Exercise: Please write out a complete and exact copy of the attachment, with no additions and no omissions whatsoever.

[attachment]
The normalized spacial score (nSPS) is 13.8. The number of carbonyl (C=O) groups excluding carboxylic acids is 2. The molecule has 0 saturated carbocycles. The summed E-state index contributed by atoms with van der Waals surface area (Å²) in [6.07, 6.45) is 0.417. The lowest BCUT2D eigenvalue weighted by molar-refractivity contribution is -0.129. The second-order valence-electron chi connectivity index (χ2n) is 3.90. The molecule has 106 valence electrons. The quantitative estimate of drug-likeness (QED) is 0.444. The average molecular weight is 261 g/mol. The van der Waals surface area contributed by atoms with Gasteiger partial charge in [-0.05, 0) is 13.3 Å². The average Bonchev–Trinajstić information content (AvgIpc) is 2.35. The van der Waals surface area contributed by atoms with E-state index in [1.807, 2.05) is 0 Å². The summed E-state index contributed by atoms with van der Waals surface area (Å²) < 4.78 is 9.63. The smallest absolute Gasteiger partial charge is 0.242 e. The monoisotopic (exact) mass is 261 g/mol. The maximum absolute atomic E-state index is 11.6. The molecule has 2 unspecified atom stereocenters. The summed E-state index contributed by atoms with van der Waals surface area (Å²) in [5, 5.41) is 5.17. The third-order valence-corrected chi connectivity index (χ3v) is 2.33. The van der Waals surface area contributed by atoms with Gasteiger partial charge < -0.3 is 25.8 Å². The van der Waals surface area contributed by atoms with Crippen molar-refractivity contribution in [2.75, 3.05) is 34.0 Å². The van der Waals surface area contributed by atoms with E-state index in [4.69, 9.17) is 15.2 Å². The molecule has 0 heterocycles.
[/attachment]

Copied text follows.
The normalized spacial score (nSPS) is 13.8. The number of carbonyl (C=O) groups excluding carboxylic acids is 2. The molecule has 0 saturated carbocycles. The summed E-state index contributed by atoms with van der Waals surface area (Å²) in [6.07, 6.45) is 0.417. The lowest BCUT2D eigenvalue weighted by molar-refractivity contribution is -0.129. The second-order valence-electron chi connectivity index (χ2n) is 3.90. The molecule has 106 valence electrons. The quantitative estimate of drug-likeness (QED) is 0.444. The average molecular weight is 261 g/mol. The van der Waals surface area contributed by atoms with Gasteiger partial charge in [-0.05, 0) is 13.3 Å². The average Bonchev–Trinajstić information content (AvgIpc) is 2.35. The van der Waals surface area contributed by atoms with E-state index in [1.807, 2.05) is 0 Å². The summed E-state index contributed by atoms with van der Waals surface area (Å²) < 4.78 is 9.63. The smallest absolute Gasteiger partial charge is 0.242 e. The monoisotopic (exact) mass is 261 g/mol. The maximum absolute atomic E-state index is 11.6. The molecule has 2 unspecified atom stereocenters. The summed E-state index contributed by atoms with van der Waals surface area (Å²) in [5, 5.41) is 5.17. The third-order valence-corrected chi connectivity index (χ3v) is 2.33. The van der Waals surface area contributed by atoms with Gasteiger partial charge < -0.3 is 25.8 Å². The van der Waals surface area contributed by atoms with Crippen molar-refractivity contribution in [2.75, 3.05) is 34.0 Å². The van der Waals surface area contributed by atoms with E-state index in [4.69, 9.17) is 15.2 Å². The molecule has 0 heterocycles.